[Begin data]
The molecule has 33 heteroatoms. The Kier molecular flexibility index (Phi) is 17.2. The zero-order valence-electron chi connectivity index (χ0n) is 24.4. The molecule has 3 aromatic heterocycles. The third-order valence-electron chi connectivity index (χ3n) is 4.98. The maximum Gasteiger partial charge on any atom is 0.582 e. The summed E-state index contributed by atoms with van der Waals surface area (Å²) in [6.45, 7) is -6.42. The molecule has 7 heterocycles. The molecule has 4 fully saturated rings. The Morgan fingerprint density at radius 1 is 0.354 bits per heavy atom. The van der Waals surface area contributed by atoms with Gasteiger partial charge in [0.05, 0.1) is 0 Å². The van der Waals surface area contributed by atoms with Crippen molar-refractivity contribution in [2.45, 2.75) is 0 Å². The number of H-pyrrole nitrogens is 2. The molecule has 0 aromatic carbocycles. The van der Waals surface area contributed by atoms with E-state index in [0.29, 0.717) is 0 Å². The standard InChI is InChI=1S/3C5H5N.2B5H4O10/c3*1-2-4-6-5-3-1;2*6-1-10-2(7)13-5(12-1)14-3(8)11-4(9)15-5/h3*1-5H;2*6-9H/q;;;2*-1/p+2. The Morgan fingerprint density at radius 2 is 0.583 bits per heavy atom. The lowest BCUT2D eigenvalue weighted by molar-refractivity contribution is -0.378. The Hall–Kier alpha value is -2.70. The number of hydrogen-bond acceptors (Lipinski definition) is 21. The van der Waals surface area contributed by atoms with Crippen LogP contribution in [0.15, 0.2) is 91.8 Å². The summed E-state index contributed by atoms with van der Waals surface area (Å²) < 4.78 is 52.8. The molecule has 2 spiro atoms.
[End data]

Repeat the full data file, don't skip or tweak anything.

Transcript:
The molecule has 33 heteroatoms. The Kier molecular flexibility index (Phi) is 17.2. The zero-order valence-electron chi connectivity index (χ0n) is 24.4. The molecule has 3 aromatic heterocycles. The third-order valence-electron chi connectivity index (χ3n) is 4.98. The maximum Gasteiger partial charge on any atom is 0.582 e. The summed E-state index contributed by atoms with van der Waals surface area (Å²) in [6.45, 7) is -6.42. The molecule has 7 heterocycles. The molecule has 4 fully saturated rings. The Morgan fingerprint density at radius 1 is 0.354 bits per heavy atom. The van der Waals surface area contributed by atoms with Gasteiger partial charge in [0.05, 0.1) is 0 Å². The van der Waals surface area contributed by atoms with Crippen molar-refractivity contribution in [2.45, 2.75) is 0 Å². The number of H-pyrrole nitrogens is 2. The molecule has 0 aromatic carbocycles. The van der Waals surface area contributed by atoms with E-state index in [0.29, 0.717) is 0 Å². The standard InChI is InChI=1S/3C5H5N.2B5H4O10/c3*1-2-4-6-5-3-1;2*6-1-10-2(7)13-5(12-1)14-3(8)11-4(9)15-5/h3*1-5H;2*6-9H/q;;;2*-1/p+2. The Morgan fingerprint density at radius 2 is 0.583 bits per heavy atom. The lowest BCUT2D eigenvalue weighted by molar-refractivity contribution is -0.378. The Hall–Kier alpha value is -2.70. The number of hydrogen-bond acceptors (Lipinski definition) is 21. The van der Waals surface area contributed by atoms with Crippen LogP contribution in [0.15, 0.2) is 91.8 Å². The summed E-state index contributed by atoms with van der Waals surface area (Å²) < 4.78 is 52.8. The molecule has 2 spiro atoms.